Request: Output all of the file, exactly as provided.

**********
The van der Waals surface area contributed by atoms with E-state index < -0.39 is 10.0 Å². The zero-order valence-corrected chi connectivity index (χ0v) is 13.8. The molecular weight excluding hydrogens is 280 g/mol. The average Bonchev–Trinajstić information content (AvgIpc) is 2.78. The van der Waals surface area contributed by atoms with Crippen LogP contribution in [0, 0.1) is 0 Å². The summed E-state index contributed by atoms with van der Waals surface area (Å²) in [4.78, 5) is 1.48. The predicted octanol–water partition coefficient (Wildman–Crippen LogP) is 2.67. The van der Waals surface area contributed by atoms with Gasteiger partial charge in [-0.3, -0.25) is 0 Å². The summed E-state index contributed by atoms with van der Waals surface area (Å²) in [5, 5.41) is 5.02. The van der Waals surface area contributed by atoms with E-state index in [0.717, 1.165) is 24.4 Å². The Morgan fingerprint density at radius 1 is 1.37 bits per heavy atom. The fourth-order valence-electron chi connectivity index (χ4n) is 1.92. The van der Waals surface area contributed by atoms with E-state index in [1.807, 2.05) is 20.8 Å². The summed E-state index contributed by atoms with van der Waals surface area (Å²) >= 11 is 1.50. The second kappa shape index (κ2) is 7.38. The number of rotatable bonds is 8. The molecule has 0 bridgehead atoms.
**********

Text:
The van der Waals surface area contributed by atoms with E-state index < -0.39 is 10.0 Å². The zero-order valence-corrected chi connectivity index (χ0v) is 13.8. The molecular weight excluding hydrogens is 280 g/mol. The average Bonchev–Trinajstić information content (AvgIpc) is 2.78. The van der Waals surface area contributed by atoms with Crippen LogP contribution in [0, 0.1) is 0 Å². The summed E-state index contributed by atoms with van der Waals surface area (Å²) in [4.78, 5) is 1.48. The predicted octanol–water partition coefficient (Wildman–Crippen LogP) is 2.67. The van der Waals surface area contributed by atoms with Gasteiger partial charge in [-0.3, -0.25) is 0 Å². The summed E-state index contributed by atoms with van der Waals surface area (Å²) in [5, 5.41) is 5.02. The van der Waals surface area contributed by atoms with E-state index in [0.717, 1.165) is 24.4 Å². The Morgan fingerprint density at radius 1 is 1.37 bits per heavy atom. The fourth-order valence-electron chi connectivity index (χ4n) is 1.92. The van der Waals surface area contributed by atoms with E-state index in [1.807, 2.05) is 20.8 Å². The summed E-state index contributed by atoms with van der Waals surface area (Å²) >= 11 is 1.50. The second kappa shape index (κ2) is 7.38. The number of rotatable bonds is 8. The molecule has 0 bridgehead atoms.